But what are the products of the royal family? jam Frank CooperFor example, it was first created in 1874 by Sarah Jane Cooper, the wife of the Oxford store owner who gave the brand its name. A recipe inspired by the mother’s recipe, and characterized by the presence of many pieces of rough fruit, which has won over the years many famous fans, such as explorer Robert Falcon Scott, who took it with him to Antarctica during an expedition to Antarctica, where the Antarctic was found. On a jar several years later, buried under the ice. He is also present in the famous film “A 007, from Russia with love”, but, as you know, James Bond is first of all a fan of martini, so waiter Salvatore Calabrese invented a mixture of two products, a breakfast martini. Another specialty worth mentioning is tea PG . TipsCreated in 1869 in Arthur Brooke’s Tea Shop in Manchester, the famous British brand was named after the abbreviation Pre-Gest-Tea, a moniker Mr. Brooke gave the product because he was convinced it could prepare the body for digestion; The word tips instead refers to the fact that only the best tea leaves are used, those on top.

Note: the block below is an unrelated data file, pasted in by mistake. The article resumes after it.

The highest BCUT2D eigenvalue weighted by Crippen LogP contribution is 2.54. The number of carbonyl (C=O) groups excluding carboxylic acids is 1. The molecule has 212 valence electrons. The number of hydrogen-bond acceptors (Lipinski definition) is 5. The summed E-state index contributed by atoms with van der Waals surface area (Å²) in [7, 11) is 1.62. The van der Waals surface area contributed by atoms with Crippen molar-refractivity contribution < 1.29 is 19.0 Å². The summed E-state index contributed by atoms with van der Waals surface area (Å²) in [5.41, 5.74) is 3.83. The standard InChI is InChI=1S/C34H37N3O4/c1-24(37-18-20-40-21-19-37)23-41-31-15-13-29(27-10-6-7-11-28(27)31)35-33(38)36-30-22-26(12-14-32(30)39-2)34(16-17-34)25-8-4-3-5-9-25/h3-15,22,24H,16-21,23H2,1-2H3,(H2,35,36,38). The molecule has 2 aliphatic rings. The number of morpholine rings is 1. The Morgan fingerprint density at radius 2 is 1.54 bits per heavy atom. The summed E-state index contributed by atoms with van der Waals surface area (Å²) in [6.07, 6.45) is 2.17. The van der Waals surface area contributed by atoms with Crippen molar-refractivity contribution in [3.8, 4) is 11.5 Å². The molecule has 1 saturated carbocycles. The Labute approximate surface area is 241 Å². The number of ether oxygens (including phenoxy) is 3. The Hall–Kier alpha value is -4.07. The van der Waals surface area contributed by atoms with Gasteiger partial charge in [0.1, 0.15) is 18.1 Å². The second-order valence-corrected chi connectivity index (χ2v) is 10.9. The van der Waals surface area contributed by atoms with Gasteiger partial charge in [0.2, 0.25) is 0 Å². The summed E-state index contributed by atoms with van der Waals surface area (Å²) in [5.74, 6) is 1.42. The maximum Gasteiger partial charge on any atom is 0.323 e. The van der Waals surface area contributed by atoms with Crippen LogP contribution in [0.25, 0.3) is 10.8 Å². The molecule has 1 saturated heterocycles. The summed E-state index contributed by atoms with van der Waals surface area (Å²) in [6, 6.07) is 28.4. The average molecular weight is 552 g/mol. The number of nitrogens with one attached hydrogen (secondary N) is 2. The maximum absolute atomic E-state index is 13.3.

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Lemon and amaretti trifle وصفة recipe

The recipes in the book abound, but for the jubilee we’re leaving you with one of the official festive desserts, one created by competition-winning pastry chef Gemma Melvin.

To prepare the biscuit dough

  • 4 eggs
  • 100 grams of sugar
  • 100 g flour

To prepare lemon curd

  • 4 egg yolks
  • 135 grams of sugar
  • 85 g salted butter
  • peel 1 lemon
  • 80 ml of lemon juice

For Jelly St. Clement

  • 6 pieces of gelatin
  • 4 lemons
  • 3 oranges
  • 150 grams of sugar

for cream

  • 425 ml of cream
  • 3 egg yolks
  • 25 grams of sugar
  • 1 tablespoon corn flour
  • 1 teaspoon lemon extract

To make macaroons

  • 2 egg whites
  • 170 grams of sugar
  • 170gm chopped almonds
  • 1 tablespoon amaretto
  • ghee

For Mandarin Collies

  • 1 kg of tangerines
  • 45 grams of sugar
  • 16 grams of arrowroot
  • juice of half a lemon

To decorate the chocolate

  • 50gm mixed citrus peel
  • 1 tablespoon sugar
  • 200 gm white chocolate, cut into small pieces

to assemble

To prepare the biscuit dough

Preheat the convection oven to 180°C. Chinese greased biscuit dough with butter paper. In a large bowl, beat eggs and sugar with an electric hand mixer for 5 minutes or until light and fluffy. Using a metal spoon, gently stir in the flour. Divide between 2 sheets of bread and bake for 10-12 minutes or until both biscuit doughs are light brown and set. Sprinkle a little granulated sugar on two sheets of parchment paper, then flip them over onto the sugar paper. Peel off the paper from the underside and, while it’s still hot, roll them from the short end into a tight spiral with the help of the paper. Leave it to cool down.